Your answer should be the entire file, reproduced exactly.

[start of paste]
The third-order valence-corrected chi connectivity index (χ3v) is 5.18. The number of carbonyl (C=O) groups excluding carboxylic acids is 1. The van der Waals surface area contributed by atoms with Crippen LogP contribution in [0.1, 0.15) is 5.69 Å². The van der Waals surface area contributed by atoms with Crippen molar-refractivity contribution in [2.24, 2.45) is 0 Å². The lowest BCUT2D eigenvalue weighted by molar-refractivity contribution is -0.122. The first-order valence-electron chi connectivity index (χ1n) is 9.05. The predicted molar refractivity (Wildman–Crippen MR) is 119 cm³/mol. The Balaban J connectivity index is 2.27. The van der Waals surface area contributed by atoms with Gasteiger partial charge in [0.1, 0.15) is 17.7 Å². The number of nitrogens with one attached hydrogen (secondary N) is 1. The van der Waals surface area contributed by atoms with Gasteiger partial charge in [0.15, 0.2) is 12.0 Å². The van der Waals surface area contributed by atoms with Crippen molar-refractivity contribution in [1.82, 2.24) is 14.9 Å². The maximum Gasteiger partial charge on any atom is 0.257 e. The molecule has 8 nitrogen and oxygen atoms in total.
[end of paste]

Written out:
The third-order valence-corrected chi connectivity index (χ3v) is 5.18. The number of carbonyl (C=O) groups excluding carboxylic acids is 1. The van der Waals surface area contributed by atoms with Crippen LogP contribution in [0.1, 0.15) is 5.69 Å². The van der Waals surface area contributed by atoms with Crippen molar-refractivity contribution in [2.24, 2.45) is 0 Å². The lowest BCUT2D eigenvalue weighted by molar-refractivity contribution is -0.122. The first-order valence-electron chi connectivity index (χ1n) is 9.05. The predicted molar refractivity (Wildman–Crippen MR) is 119 cm³/mol. The Balaban J connectivity index is 2.27. The van der Waals surface area contributed by atoms with Gasteiger partial charge in [0.1, 0.15) is 17.7 Å². The number of nitrogens with one attached hydrogen (secondary N) is 1. The van der Waals surface area contributed by atoms with Gasteiger partial charge in [0.15, 0.2) is 12.0 Å². The van der Waals surface area contributed by atoms with Crippen molar-refractivity contribution in [1.82, 2.24) is 14.9 Å². The maximum Gasteiger partial charge on any atom is 0.257 e. The molecule has 8 nitrogen and oxygen atoms in total.